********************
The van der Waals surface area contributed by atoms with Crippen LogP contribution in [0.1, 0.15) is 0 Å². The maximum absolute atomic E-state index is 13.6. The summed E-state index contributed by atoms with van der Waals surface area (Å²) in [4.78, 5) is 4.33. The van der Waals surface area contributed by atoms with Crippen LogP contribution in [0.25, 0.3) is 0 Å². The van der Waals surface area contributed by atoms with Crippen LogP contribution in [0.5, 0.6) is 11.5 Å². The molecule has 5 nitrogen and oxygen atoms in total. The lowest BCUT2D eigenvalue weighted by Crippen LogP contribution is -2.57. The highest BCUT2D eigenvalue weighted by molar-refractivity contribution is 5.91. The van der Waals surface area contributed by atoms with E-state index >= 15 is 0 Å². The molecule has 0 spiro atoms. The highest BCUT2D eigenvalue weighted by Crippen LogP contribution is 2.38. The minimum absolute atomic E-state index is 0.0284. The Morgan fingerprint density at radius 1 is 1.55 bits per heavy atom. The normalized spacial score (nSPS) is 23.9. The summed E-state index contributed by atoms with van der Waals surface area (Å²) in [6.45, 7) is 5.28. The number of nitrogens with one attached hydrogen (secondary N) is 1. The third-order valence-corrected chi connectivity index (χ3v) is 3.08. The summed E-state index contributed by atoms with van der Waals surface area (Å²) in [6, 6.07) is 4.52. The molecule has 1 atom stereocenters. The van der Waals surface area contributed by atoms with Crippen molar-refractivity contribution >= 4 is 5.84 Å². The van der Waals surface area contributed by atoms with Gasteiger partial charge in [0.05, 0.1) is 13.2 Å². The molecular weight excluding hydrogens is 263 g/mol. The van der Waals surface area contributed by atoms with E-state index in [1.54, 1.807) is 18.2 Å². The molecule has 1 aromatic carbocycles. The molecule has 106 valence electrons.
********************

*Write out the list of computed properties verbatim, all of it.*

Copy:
The van der Waals surface area contributed by atoms with Crippen LogP contribution in [0.1, 0.15) is 0 Å². The maximum absolute atomic E-state index is 13.6. The summed E-state index contributed by atoms with van der Waals surface area (Å²) in [4.78, 5) is 4.33. The van der Waals surface area contributed by atoms with Crippen LogP contribution in [0.25, 0.3) is 0 Å². The van der Waals surface area contributed by atoms with Crippen LogP contribution in [0.5, 0.6) is 11.5 Å². The molecule has 5 nitrogen and oxygen atoms in total. The lowest BCUT2D eigenvalue weighted by Crippen LogP contribution is -2.57. The highest BCUT2D eigenvalue weighted by molar-refractivity contribution is 5.91. The van der Waals surface area contributed by atoms with E-state index >= 15 is 0 Å². The molecule has 0 spiro atoms. The highest BCUT2D eigenvalue weighted by Crippen LogP contribution is 2.38. The minimum absolute atomic E-state index is 0.0284. The Morgan fingerprint density at radius 1 is 1.55 bits per heavy atom. The normalized spacial score (nSPS) is 23.9. The summed E-state index contributed by atoms with van der Waals surface area (Å²) in [6.45, 7) is 5.28. The number of nitrogens with one attached hydrogen (secondary N) is 1. The third-order valence-corrected chi connectivity index (χ3v) is 3.08. The summed E-state index contributed by atoms with van der Waals surface area (Å²) in [6, 6.07) is 4.52. The molecule has 1 atom stereocenters. The van der Waals surface area contributed by atoms with Crippen molar-refractivity contribution >= 4 is 5.84 Å². The van der Waals surface area contributed by atoms with Gasteiger partial charge in [0.05, 0.1) is 13.2 Å². The molecular weight excluding hydrogens is 263 g/mol. The van der Waals surface area contributed by atoms with E-state index in [1.54, 1.807) is 18.2 Å². The molecule has 1 aromatic carbocycles. The molecule has 106 valence electrons.